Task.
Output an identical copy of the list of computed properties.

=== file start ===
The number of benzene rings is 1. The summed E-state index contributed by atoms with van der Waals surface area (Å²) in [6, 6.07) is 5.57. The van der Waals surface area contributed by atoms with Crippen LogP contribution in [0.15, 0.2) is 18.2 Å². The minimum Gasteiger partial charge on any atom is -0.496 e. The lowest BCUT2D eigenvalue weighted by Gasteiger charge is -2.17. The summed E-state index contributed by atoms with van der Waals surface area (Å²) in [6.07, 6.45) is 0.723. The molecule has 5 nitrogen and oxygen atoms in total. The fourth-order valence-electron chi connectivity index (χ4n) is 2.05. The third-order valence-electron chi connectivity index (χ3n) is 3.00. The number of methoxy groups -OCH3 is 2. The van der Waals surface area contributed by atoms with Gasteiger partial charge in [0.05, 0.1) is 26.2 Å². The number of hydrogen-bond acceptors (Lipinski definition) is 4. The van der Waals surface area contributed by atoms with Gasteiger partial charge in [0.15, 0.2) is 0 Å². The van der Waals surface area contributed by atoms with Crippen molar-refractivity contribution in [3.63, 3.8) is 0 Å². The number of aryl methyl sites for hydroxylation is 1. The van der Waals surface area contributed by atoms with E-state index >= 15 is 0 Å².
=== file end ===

The number of benzene rings is 1. The summed E-state index contributed by atoms with van der Waals surface area (Å²) in [6, 6.07) is 5.57. The van der Waals surface area contributed by atoms with Crippen LogP contribution in [0.15, 0.2) is 18.2 Å². The minimum Gasteiger partial charge on any atom is -0.496 e. The lowest BCUT2D eigenvalue weighted by Gasteiger charge is -2.17. The summed E-state index contributed by atoms with van der Waals surface area (Å²) in [6.07, 6.45) is 0.723. The molecule has 5 nitrogen and oxygen atoms in total. The fourth-order valence-electron chi connectivity index (χ4n) is 2.05. The third-order valence-electron chi connectivity index (χ3n) is 3.00. The number of methoxy groups -OCH3 is 2. The van der Waals surface area contributed by atoms with Gasteiger partial charge in [0.05, 0.1) is 26.2 Å². The number of hydrogen-bond acceptors (Lipinski definition) is 4. The van der Waals surface area contributed by atoms with Gasteiger partial charge in [0.15, 0.2) is 0 Å². The van der Waals surface area contributed by atoms with Crippen molar-refractivity contribution in [3.63, 3.8) is 0 Å². The number of aryl methyl sites for hydroxylation is 1. The van der Waals surface area contributed by atoms with E-state index >= 15 is 0 Å².